All politicians attempt to make their pet projects as difficult to repeal as possible, but as far as I know, this is an unprecedented and troubling power grab.  If this sort of tactic became common in legislation--and actually worked--the country really would become, as the liberals have been complaining, "ungovernable". 

Before my readers start accusing me of hypocrisy--I just complained that the process of changing the bill will be messy and likely to make it worse, and now I'm complaining that Reid is trying to prevent the bill from being changed--let me explain.  These are two different problems.  Legislation does sometimes need to be changed.  Making it impossible to do so is not a good idea.  But passing crappy legislation that has to be changed in order to function as you desire it is not a good idea. 

Think of it as building a bespoke suit.  They usually do need to be altered after the first cut.  But if your wife wants to order a dress, while you want a new blazer, you don't order a dress on the assumption that you can later have it altered into a blazer.  This is a particularly stupid idea if the same wife has to approve each of the individual alterations.  You are not likely to end up with a serviceable blazer, or even a decent miniskirt.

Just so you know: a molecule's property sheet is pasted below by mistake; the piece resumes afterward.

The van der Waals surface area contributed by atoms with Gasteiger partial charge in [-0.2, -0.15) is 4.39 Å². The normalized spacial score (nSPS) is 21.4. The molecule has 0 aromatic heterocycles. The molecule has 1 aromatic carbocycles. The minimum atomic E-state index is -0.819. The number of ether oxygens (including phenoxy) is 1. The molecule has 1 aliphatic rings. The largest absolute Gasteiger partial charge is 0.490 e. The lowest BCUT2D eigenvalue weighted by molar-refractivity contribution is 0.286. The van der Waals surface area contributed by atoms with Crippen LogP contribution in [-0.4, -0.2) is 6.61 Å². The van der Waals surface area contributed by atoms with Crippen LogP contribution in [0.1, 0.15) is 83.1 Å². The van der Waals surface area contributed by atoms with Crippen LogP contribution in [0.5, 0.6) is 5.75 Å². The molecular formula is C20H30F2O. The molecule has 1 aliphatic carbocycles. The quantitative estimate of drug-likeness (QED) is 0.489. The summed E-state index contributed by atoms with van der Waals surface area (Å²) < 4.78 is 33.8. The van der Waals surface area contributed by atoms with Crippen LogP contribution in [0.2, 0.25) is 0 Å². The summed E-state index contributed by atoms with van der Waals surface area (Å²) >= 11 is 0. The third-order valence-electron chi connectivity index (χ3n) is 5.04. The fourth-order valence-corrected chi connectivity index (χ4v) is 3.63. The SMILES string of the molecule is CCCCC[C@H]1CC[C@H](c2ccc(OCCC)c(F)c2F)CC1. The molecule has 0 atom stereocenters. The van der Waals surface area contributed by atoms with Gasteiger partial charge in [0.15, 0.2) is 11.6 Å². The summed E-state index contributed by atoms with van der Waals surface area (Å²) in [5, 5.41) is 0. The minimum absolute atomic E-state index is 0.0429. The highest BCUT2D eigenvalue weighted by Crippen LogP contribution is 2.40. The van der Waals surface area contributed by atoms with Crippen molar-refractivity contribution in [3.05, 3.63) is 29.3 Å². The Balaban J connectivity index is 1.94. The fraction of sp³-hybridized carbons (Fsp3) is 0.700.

I do actually understand Reid's intent:  they are trying to set up an institution that can make binding cuts to medical services, which is difficult to do if that institution is subject to political pressure.  I quite agree that without such a provision, the institution is unlikely to work.

But process matters.  What if your select commission runs amok?  Or what if 80-90% of Americans simply hate it and don't want it? It is neither practically nor ethically desirable to appoint a dictator.  Nor is any man so wise that he should be able to enshrine his preference into unchangeable law for all time.

Luckily, a friend who has covered senate procedure in other contexts assures me that this probably will not work: as a law, it's unconstitutional, and Senate rule changes require a 2/3rds majority that they are not going to get.  And the undermining of the CBO process is probably more useful to Democrats than Republicans, because tax cuts are hard to game, and no one cares what wars cost.  (Prospectively, I mean.  People start caring when we start losing.)

So we've only mostly, not totally undermined the CBO process.  But when we get these kinds of massive power shifts in the course of passing one bill, it's hard not to wonder what's next.

This article available online at:

http://www.theatlantic.com/business/archive/2009/12/the-process-of-passing-health-care/32462/